Roxy Music & St. Vincent – TD Pavilion at The Mann – Philadelphia, PA – September 15, 2022
“It was fun for a while…”
Roxy Music touched down in Philadelphia for their first tour in 11 years, celebrating the band’s 50th Anniversary in their own inimitable style.
Touring for the first time since getting inducted into the Rock and Roll Hall of Fame, the legendary band, who arguably were one of the architects of the 80s new wave movement, made it feel like they had not been apart for a moment, even though they have only toured together twice since the band broke up after touring for their last studio album Avalon in 1982. (The group members did a bit of recording during their first reunion in 2007, but none of those songs have ever been officially released.)
This was the fourth show in a ten-date trek across the US (with one show in Canada). Four of the members of Roxy’s classic lineup were present and accounted for – singer and keyboardist Bryan Ferry, guitarist Phil Manzanera, saxophonist Andy Mackay and drummer Paul Thompson. (Original guitarist Brian Eno left the band after their third album to become a solo artist and producer, although he is still close with the band and did contribute to their 2007 reunion. Eno was replaced by Eddie Jobson for the rest of the band’s original run.)
While the band was always bigger in their native Europe than in the US – they only had one top forty hit single here, the dance classic “Love is the Drug” in 1975 – their influence was massive. And over the years some of their other songs have become well known standards even if they weren’t exactly huge hits at the time of their release, like “Dance Away,” “Oh Yeah,” “Avalon” and “More Than This” – all of which were played.
The band veered greatly over their decade-long recording history from the futuristic space glam rock of the early days (much of that was Eno’s influence) to the soulful sophistication of the later works when Ferry had taken the reins. In the anniversary concert, while they did cover all aspects of the Roxy songbook, the tendency was to cover the later stuff. In fact, some of the quirkier early singles like “Pyjamarama” and “Virginia Plain” were overlooked here in favor of the smoother and more traditionally tuneful Roxy tracks.
Which is not to say that the band played it safe. In fact, they opened up with a churning version of “Re-Make/Re-Model” which played well into the band’s more experimental art school roots. (Ferry was teaching at an art school when he formed the band.)
In fact that artistry was on full display with the stage setup, with three huge parallel video screens stringing together a series of visuals and swirling colors and shapes which almost even distracted from the people on the stage. However, it should be no surprise that these art school vets know how to make a visual impression.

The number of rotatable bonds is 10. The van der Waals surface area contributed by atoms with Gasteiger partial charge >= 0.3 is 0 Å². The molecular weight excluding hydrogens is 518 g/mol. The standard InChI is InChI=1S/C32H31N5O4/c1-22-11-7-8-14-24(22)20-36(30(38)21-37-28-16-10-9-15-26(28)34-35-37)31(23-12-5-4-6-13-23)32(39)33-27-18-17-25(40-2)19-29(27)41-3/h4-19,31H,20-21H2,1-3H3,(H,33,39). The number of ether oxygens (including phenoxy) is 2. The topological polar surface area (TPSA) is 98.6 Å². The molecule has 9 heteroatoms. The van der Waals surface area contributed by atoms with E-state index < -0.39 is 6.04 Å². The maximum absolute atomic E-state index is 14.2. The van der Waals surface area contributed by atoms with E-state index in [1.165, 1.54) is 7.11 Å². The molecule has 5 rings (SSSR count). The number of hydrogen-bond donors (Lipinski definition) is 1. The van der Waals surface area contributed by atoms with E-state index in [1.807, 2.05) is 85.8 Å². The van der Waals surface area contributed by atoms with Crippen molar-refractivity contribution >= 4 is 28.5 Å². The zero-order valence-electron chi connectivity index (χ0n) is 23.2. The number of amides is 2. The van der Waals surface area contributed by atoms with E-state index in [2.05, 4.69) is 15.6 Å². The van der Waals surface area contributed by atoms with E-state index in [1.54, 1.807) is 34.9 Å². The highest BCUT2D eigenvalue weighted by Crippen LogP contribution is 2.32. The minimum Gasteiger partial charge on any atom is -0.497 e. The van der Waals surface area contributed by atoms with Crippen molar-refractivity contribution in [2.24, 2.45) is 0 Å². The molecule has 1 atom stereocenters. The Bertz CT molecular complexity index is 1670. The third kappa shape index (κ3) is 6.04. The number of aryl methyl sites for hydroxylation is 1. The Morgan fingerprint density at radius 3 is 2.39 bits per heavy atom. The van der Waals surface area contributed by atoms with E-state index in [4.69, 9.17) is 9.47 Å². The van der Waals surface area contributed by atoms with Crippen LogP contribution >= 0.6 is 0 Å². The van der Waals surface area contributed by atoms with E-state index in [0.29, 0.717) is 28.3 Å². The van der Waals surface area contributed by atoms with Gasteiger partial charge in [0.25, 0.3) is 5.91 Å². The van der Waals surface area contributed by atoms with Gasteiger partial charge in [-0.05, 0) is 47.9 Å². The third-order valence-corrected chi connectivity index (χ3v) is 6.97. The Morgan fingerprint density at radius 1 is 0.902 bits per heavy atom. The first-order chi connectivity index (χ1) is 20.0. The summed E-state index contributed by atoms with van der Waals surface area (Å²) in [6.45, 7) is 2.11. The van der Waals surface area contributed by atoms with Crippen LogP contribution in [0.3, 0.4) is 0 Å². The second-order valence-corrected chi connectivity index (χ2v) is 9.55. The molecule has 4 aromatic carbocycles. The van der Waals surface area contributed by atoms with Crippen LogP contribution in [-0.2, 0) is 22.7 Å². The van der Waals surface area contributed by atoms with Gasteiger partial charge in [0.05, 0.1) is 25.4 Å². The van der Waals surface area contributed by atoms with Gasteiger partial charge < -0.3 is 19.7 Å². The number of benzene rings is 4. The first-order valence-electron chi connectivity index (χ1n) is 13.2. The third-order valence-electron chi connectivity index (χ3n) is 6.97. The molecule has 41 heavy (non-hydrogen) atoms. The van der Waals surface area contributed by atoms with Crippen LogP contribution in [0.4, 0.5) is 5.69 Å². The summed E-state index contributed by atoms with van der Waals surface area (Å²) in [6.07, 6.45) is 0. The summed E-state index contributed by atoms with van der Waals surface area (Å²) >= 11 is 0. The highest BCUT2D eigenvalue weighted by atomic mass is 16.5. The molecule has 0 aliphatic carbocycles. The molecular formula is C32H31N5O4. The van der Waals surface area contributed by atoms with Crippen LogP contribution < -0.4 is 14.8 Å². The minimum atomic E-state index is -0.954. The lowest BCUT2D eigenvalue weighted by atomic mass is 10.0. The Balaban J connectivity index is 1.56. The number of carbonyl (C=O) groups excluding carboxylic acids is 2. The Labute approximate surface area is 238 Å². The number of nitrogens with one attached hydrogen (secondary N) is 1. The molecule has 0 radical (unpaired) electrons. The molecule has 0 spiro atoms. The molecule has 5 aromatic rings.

However, the music was what really drove the impressions. Ferry is still a smart and stylish (he still dresses to kill) front man and his vocals, if not quite as nuanced as in his prime, still stun. He also was more than happy to share the spotlight. Manzanera’s guitar solo in “In Every Dream Home a Heartache” was about to light the night on fire. That song was followed up by the sweet instrumental “Tara,” which highlighted Mackay’s sensitive sax playing. Also, beyond the original members, Roxy brought on a whole battery of touring musicians, additional guitarists, keyboard players, brass players, drummers a bassist and backing vocalists.
The set ran through band favorites and album tracks. From the gorgeous bossa nova sway of the nostalgic singles “Oh Yeah” and “Dance Away” to the mysticism of if there is something to the rushing tunefulness of “Editions of You,” the songs flowed easily from one to another. Then towards the end the hits came out, with the throbbing intensity of “Same Old Scene” to the sweet romantic longing of “More Than This” and the drop-dead gorgeous romanticism of “Avalon” and the still playful “Love Is the Drug.”
Roxy’s set closed out with an encore that started with the purposely ridiculous lyrics of the band’s tongue-in-cheek early dance anthem “Do the Strand.” (“Rhododendron is a nice flower… but it can’t beat Strand power.”) Then Ferry and the band slowed things down for their gorgeous cover of the John Lennon album track “Jealous Guy” – which they had originally recorded soon after the former Beatle was shot down outside his exclusive New York City apartment house in late 1980.
Opening act St. Vincent made a refreshing counterpoint to Roxy Music, a singer who was obviously inspired by the band’s musical complexity but bringing her own cheeky modern counterpoint to the stage. She did a swift and adventurous run through of some of her faves, including “Digital Witness,” “Los Ageless,” “Fast Slow Disco,” “New York” and “Pay Your Way in Pain.”
And then, at 11:00 – way too soon – it was all over. But as the song says, it was fun for a while…, like a dream in the night. Will Roxy Music ever play in the US again after this tour? There’s no way of knowing. So I’m glad I got to experience it while I could. Right now, there’s nothing more than this.
Jay S. Jacobs
Copyright ©2022 PopEntertainment.com. All rights reserved. Posted: September 18, 2022.
Photos by Jim Rinaldi © 2022. All rights reserved.